Hard to explain Tigers' first-half struggles

Saturday, November 29, 2008 | 7:25 p.m. CST; updated 3:05 p.m. CST, Thursday, January 15, 2009

KANSAS CITY — No one had an answer.

For much of the season, an assortment of adjectives had been considered appropriate to describe Missouri’s offensive threat: High-flying, effective, dazzling, lethal. In October, soft line protection had been exposed as the kink in the Tigers’ offensive flow during losses to Big 12 South powers Texas and Oklahoma State. But over the past month, Missouri had skirted through its Big 12 North-heavy schedule with relative ease. It appeared senior quarterback Chase Daniel and company had regained their preseason promise, which tickled the imagination of those who placed the Tigers among the nation’s elite. Life for the believers, it appeared, had returned to normal just in time to face the Big 12 South champion next Saturday.

But no one had an answer for the offense’s struggle early in the first half Saturday. No one could describe what happened before halftime during Kansas’ 40-37 victory at Arrowhead Stadium. It wasn’t until the third quarter that the Tigers’ unit established a rhythm. But, by then, Missouri found itself in a fight it would not win.

“I don’t know, honestly,” sophomore running back Derrick Washington said. “We shouldn’t have been struggling against Kansas.”

Missouri’s struggle began early. On the Tigers’ third snap of the afternoon, junior safety Darrell Stuckey intercepted Daniel at the Tigers’ 39-yard line. He returned it 19 yards and placed Kansas sophomore kicker Jacob Branstetter in position to convert a 34-yard field goal to open scoring.

The sequence represented the start of Daniel’s sluggish first quarter. He failed to complete his first six passes. Late in the quarter, he fumbled the ball after a 48-yard run. He was unable to guide the Tigers to a score during the quarter for only the second time this season (the loss to Texas on Oct. 18 was the first).

He became frustrated. He barked at wide receivers who slipped on the muddied turf. He shook his head as he jogged off the field. Kansas fans dressed in blue roared, and Daniel tried to gain a grip on the situation.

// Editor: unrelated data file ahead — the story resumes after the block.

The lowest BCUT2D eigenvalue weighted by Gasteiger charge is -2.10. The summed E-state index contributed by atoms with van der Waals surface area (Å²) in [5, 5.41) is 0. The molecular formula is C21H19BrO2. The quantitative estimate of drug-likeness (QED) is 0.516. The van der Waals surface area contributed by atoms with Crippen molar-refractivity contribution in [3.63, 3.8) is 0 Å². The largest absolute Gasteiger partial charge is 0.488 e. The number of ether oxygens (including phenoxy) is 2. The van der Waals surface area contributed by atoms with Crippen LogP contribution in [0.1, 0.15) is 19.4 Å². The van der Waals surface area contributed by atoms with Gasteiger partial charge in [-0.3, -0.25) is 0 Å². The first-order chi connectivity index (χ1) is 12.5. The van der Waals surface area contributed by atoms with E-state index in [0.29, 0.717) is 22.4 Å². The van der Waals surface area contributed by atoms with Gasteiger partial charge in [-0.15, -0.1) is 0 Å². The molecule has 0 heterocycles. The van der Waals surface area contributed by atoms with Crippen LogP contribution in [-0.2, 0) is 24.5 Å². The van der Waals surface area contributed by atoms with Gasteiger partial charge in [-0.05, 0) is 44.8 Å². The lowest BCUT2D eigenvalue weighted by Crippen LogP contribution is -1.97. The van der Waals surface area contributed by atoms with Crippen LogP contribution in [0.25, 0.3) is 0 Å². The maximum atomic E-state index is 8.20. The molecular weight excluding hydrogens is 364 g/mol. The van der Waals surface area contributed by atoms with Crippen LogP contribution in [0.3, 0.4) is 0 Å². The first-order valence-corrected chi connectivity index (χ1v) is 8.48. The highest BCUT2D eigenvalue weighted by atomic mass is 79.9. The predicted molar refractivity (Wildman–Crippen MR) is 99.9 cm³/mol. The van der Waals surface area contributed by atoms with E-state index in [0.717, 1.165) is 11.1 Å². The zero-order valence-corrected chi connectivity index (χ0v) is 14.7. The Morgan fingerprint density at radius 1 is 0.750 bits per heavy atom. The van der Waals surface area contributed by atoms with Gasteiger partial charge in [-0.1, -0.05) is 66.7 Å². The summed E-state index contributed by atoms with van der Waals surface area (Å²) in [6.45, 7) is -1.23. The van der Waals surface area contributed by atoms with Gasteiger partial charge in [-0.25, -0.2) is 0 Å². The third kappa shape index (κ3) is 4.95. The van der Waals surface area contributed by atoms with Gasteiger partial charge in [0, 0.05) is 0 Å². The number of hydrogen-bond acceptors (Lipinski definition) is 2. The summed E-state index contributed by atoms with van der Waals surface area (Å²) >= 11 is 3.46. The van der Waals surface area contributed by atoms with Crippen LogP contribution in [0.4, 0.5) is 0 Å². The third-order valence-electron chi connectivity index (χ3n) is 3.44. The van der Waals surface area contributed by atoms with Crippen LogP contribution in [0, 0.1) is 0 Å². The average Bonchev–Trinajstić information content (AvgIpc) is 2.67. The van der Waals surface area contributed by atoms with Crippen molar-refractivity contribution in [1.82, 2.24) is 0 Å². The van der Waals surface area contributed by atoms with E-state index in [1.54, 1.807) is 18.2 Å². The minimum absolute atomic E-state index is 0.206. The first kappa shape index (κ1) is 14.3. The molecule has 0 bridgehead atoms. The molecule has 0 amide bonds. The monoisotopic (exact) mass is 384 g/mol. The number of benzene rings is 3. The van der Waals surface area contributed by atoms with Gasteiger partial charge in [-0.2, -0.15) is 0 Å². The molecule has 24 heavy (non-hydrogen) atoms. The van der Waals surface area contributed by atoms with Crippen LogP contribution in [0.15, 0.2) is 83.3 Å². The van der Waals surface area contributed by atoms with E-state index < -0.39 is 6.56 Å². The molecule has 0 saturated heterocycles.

By halftime, Kansas led 19-10. Daniel had thrown for 62 yards on 6-of-15 passing. He led Missouri’s rushing threat with 69 yards on five carries; Washington was second with 25 yards on six.

“We just weren’t executing at a high level,” Daniel said. “We weren’t making throws. It’s everyone. You just can’t point one person out and say it’s their fault.”

Recently, Missouri had breezed past Big 12 North opposition. The Tigers’ last loss in division play occurred on Nov. 25, 2006, against Iowa State in Ames, Iowa. This season, Missouri had outscored Big 12 North opponents by an average score of 51-15. Entering Saturday, Missouri had beaten Kansas two consecutive years.

“They came out with a greater intensity level,” senior tight end Chase Coffman said, “and played their asses off.”

Missouri’s defensive players said the offensive strain failed to affect them. They held Kansas to 216 yards of total offense in the first half, despite being on the field for 44 plays compared to Kansas’ defense for 27. Missouri’s offense totaled 152 yards in the first half.

“It’s no extra pressure,” junior nose tackle Jaron Baston said. “That’s our job. When the offense isn’t doing as well, it’s our job to step up. When we’re not doing as well, it’s their job to step up. We just came up short.”

Junior linebacker Sean Weatherspoon said: “I don’t know what happened. It definitely wasn’t a game where we came out and started out fast.

“Our defense was on the field a lot more than it should have been. You can try to say the offense didn’t have a great day, but when it all comes down to it, it’s the defense’s job to get off the field on third down.”

Missouri performed with more efficiency in the second half. But Kansas had been given life.

“There’s no 24-hour rule about this,” Daniel said. “It’s getting over it as soon as you can.”



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Tracy Leonard November 30, 2008 | 2:47 p.m.

Why is it that the-and this quirk is widespread in sports--that the opposition is not considered when a team fails to play up to expectations?
The Jayhawks were a bunch of refugees from a M.A.S.H. unit who knew they had to play with high level intensity every down. On the other hand, the Tigers seemed to have approached the game as though the pundits and odds makers would dictate the outcome.
Mark Mangino knew going in that his best, if not his only chance to win, was to keep the MU offense on the bench--and for most of the first quarter that is where they were. Darrell Stuckey was the one who set the tone for the day: his play surely wreaked havoc with Chase Daniel's psyche.
For a long while, people have said that when Mangino has two weeks to prepare for a game, he puts it to good use and more often than not succeeds. Thus it was November 29.
Maybe the better team did not win but the team that played better did.

(Report Comment)
Charles Dudley Jr November 30, 2008 | 4:27 p.m.

So where does that place M.U. exactly in the chase for the Big 12 at this time?

(Report Comment)

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